These days, the Episcopal Church (as a part of the Anglican Communion) is a bellweather for the rest of denominationalism and their strife is played out in many denominations that are not homogenous or self-affiliating.
One interesting nugget coming from the spiritual head of the Anglican Communion, the Archbishop of Canterbury, is the possiblity of a two-track understanding of the Anglican Communion. Tracks like the image to the right where multiple audio tracks are spliced together to create a musical whole.
Check it out and see what they can learn from us United Methodists as well about making two tracks become a harmony.
…there is at least the possibility of a twofold ecclesial reality in view in the middle distance: that is, a ‘covenanted’ Anglican global body, fully sharing certain aspects of a vision of how the Church should be and behave, able to take part as a body in ecumenical and interfaith dialogue; and, related to this body, but in less formal ways with fewer formal expectations, there may be associated local churches in various kinds of mutual partnership and solidarity with one another and with ‘covenanted’ provinces.
In other words, one of the principle areas of difficulty with people who disagree on doctrinal issues is that they have to be in “full communion” with those they see as less-than-faithful to their understanding of the faith. By placing the church in two tracks, then those who are not game with all the aspects of the Anglican communion can call themselves Anglican and part of the crowd, but they are not part of the formal decision-making structure.
Sounds a bit like a tiered system? Well, that’s a hierarchical understanding that Archbishop Willams is pushing back against here:
This has been called a ‘two-tier’ model, or, more disparagingly, a first- and second-class structure. But perhaps we are faced with the possibility rather of a ‘two-track’ model, two ways of witnessing to the Anglican heritage, one of which had decided that local autonomy had to be the prevailing value and so had in good faith declined a covenantal structure. If those who elect this model do not take official roles in the ecumenical interchanges and processes in which the ‘covenanted’ body participates, this is simply because within these processes there has to be clarity about who has the authority to speak for whom.
While at first OK, this brings it out a bit more: covenantal relationship means those who accept everything the Anglican church says…and the other folks who decided that for their context or locality that some doctrines are unacceptable, and they only loosely affiliate. Two tracks of being Anglican: one holding doctrinal purity as above all else, the other holding missional relevance as strong enough to accept a different “track” of being Anglican.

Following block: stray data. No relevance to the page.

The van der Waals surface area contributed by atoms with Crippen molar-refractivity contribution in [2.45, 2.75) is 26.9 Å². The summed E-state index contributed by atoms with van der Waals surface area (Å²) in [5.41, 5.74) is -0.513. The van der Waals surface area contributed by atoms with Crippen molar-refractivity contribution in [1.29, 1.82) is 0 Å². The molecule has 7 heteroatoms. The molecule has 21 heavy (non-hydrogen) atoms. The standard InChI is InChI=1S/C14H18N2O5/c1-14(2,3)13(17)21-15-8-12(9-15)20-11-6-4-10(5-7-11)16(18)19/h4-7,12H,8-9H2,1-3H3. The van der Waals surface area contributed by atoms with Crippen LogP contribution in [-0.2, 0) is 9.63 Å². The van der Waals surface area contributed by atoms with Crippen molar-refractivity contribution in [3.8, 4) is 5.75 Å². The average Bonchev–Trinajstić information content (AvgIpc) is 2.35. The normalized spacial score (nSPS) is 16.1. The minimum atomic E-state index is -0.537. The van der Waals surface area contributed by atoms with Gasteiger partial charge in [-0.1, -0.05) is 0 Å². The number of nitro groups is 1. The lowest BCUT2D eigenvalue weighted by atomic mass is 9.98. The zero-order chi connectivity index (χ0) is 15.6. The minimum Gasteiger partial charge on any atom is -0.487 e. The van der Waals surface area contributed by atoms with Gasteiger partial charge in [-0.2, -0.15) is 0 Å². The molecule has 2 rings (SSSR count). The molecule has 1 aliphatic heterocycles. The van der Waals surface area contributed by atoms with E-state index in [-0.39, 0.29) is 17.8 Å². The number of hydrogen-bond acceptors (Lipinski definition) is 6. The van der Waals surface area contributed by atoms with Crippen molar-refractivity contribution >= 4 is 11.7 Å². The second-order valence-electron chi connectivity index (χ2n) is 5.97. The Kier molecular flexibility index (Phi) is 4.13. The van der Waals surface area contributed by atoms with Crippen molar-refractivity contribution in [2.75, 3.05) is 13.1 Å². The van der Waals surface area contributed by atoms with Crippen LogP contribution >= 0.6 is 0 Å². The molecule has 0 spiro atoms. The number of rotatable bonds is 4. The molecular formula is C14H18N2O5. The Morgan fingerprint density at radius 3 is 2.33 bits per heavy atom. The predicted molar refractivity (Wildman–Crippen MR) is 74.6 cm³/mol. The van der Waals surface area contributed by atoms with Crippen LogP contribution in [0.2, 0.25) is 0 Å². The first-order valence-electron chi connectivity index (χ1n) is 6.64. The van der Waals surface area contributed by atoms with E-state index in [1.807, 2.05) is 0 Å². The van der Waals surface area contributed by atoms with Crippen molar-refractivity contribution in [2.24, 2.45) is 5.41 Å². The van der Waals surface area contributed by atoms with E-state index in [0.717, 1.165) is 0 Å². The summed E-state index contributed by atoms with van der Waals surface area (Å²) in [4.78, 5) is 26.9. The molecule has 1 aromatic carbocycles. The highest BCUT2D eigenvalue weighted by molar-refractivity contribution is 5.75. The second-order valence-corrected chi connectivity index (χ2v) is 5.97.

It helps to be clear about these possible futures, however much we think them less than ideal, and to speak about them not in apocalyptic terms of schism and excommunication but plainly as what they are – two styles of being Anglican, whose mutual relation will certainly need working out but which would not exclude co-operation in mission and service of the kind now shared in the Communion…The ideal is that both ‘tracks’ should be able to pursue what they believe God is calling them to be as Church, with greater integrity and consistency.
Is this a viable idea? Archbishop Williams seems to be shooting for the unhappy medium: keep the church together by making it into Anglican and Anglican Lite. The doctrinal purists can sit at the decision making table, and the Anglican Lites sit at the kids table…but hopefully happily because they still get the gold star by their name that says “I’m Anglican.” IMO.
Maybe they can learn something from us Methodists about what two separate-but-equal tracks looks like…
- Doctrinal Methodists would preside over church functions and structures, maintaining the tradition and doctrinal relevance and faithfulness. Churches, districts, or even clergy can be classified as these kinds of “appointable” positions. They can comment on Missional advances, certainly, but not enforce secondary doctrines (like social principles) on them.
- Missional Methodists would serve the contexts they are in, held in tension between doctrine and relevance, at the intersection of church and world. Churches in areas of the country with gay equality would be able to act and speak with authority to those contexts only. They would get to justify missional advances in open forum with the DMs (omg, DMs in Methodism! Do you defrock him? ::rattle dice:: yes.).